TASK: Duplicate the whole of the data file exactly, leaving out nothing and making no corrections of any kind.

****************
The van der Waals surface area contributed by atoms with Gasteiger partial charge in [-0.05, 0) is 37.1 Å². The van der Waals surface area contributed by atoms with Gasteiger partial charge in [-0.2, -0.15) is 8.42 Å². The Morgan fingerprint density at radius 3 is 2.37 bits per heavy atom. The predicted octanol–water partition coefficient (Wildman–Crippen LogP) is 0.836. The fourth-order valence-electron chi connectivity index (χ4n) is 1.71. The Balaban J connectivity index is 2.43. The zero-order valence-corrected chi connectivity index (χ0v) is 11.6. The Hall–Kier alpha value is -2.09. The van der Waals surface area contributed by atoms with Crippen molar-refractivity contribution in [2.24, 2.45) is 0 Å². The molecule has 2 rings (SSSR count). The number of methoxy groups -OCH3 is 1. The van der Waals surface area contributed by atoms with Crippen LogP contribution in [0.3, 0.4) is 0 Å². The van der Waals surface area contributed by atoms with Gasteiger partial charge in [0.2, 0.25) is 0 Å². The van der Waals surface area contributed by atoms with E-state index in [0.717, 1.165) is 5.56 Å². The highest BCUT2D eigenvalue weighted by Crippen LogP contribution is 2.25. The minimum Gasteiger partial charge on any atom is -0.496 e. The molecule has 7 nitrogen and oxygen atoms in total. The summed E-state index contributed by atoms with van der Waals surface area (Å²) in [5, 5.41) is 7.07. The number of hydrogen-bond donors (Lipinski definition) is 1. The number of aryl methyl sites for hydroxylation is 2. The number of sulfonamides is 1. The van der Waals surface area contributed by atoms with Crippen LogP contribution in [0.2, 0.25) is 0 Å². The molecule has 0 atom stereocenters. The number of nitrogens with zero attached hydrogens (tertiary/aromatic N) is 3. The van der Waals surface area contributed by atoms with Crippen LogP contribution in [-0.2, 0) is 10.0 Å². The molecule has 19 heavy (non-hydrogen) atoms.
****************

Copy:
The van der Waals surface area contributed by atoms with Gasteiger partial charge in [-0.05, 0) is 37.1 Å². The van der Waals surface area contributed by atoms with Gasteiger partial charge in [-0.2, -0.15) is 8.42 Å². The Morgan fingerprint density at radius 3 is 2.37 bits per heavy atom. The predicted octanol–water partition coefficient (Wildman–Crippen LogP) is 0.836. The fourth-order valence-electron chi connectivity index (χ4n) is 1.71. The Balaban J connectivity index is 2.43. The zero-order valence-corrected chi connectivity index (χ0v) is 11.6. The Hall–Kier alpha value is -2.09. The van der Waals surface area contributed by atoms with Crippen molar-refractivity contribution in [2.24, 2.45) is 0 Å². The molecule has 2 rings (SSSR count). The number of methoxy groups -OCH3 is 1. The van der Waals surface area contributed by atoms with Crippen LogP contribution in [0.3, 0.4) is 0 Å². The van der Waals surface area contributed by atoms with Gasteiger partial charge in [0.2, 0.25) is 0 Å². The van der Waals surface area contributed by atoms with E-state index in [0.717, 1.165) is 5.56 Å². The highest BCUT2D eigenvalue weighted by Crippen LogP contribution is 2.25. The minimum Gasteiger partial charge on any atom is -0.496 e. The molecule has 7 nitrogen and oxygen atoms in total. The summed E-state index contributed by atoms with van der Waals surface area (Å²) in [5, 5.41) is 7.07. The number of hydrogen-bond donors (Lipinski definition) is 1. The number of aryl methyl sites for hydroxylation is 2. The number of sulfonamides is 1. The van der Waals surface area contributed by atoms with Crippen LogP contribution in [0.2, 0.25) is 0 Å². The molecule has 0 atom stereocenters. The number of nitrogens with zero attached hydrogens (tertiary/aromatic N) is 3. The van der Waals surface area contributed by atoms with Crippen LogP contribution in [-0.2, 0) is 10.0 Å². The molecule has 19 heavy (non-hydrogen) atoms.